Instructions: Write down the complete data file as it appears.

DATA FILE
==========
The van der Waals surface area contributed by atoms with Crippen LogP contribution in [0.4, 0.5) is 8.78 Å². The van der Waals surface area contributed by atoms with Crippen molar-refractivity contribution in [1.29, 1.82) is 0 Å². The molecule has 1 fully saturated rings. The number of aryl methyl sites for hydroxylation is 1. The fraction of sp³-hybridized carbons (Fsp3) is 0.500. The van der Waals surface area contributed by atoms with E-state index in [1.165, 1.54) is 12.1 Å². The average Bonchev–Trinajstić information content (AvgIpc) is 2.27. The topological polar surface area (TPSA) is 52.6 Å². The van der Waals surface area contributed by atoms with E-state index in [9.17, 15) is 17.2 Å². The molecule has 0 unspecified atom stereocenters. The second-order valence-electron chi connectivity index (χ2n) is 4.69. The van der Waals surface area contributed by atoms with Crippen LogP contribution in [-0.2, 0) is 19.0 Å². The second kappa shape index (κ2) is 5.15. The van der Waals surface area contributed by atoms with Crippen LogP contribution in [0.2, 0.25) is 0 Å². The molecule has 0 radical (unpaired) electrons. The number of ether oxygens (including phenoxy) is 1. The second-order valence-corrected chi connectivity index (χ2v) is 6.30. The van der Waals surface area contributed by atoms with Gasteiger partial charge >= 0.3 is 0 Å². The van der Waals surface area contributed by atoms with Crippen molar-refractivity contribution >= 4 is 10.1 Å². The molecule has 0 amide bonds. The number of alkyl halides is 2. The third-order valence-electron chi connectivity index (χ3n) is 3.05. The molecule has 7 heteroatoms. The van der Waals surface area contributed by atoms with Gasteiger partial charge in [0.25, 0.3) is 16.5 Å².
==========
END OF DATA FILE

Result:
The van der Waals surface area contributed by atoms with Crippen LogP contribution in [0.4, 0.5) is 8.78 Å². The van der Waals surface area contributed by atoms with Crippen molar-refractivity contribution in [1.29, 1.82) is 0 Å². The molecule has 1 fully saturated rings. The number of aryl methyl sites for hydroxylation is 1. The fraction of sp³-hybridized carbons (Fsp3) is 0.500. The van der Waals surface area contributed by atoms with E-state index in [1.165, 1.54) is 12.1 Å². The average Bonchev–Trinajstić information content (AvgIpc) is 2.27. The topological polar surface area (TPSA) is 52.6 Å². The van der Waals surface area contributed by atoms with E-state index in [9.17, 15) is 17.2 Å². The molecule has 0 unspecified atom stereocenters. The second-order valence-electron chi connectivity index (χ2n) is 4.69. The van der Waals surface area contributed by atoms with Crippen LogP contribution in [-0.2, 0) is 19.0 Å². The second kappa shape index (κ2) is 5.15. The van der Waals surface area contributed by atoms with Crippen LogP contribution in [0.2, 0.25) is 0 Å². The molecule has 0 radical (unpaired) electrons. The number of ether oxygens (including phenoxy) is 1. The second-order valence-corrected chi connectivity index (χ2v) is 6.30. The van der Waals surface area contributed by atoms with Gasteiger partial charge >= 0.3 is 0 Å². The van der Waals surface area contributed by atoms with Crippen molar-refractivity contribution >= 4 is 10.1 Å². The molecule has 0 amide bonds. The number of alkyl halides is 2. The third-order valence-electron chi connectivity index (χ3n) is 3.05. The molecule has 7 heteroatoms. The van der Waals surface area contributed by atoms with Gasteiger partial charge in [0.25, 0.3) is 16.5 Å².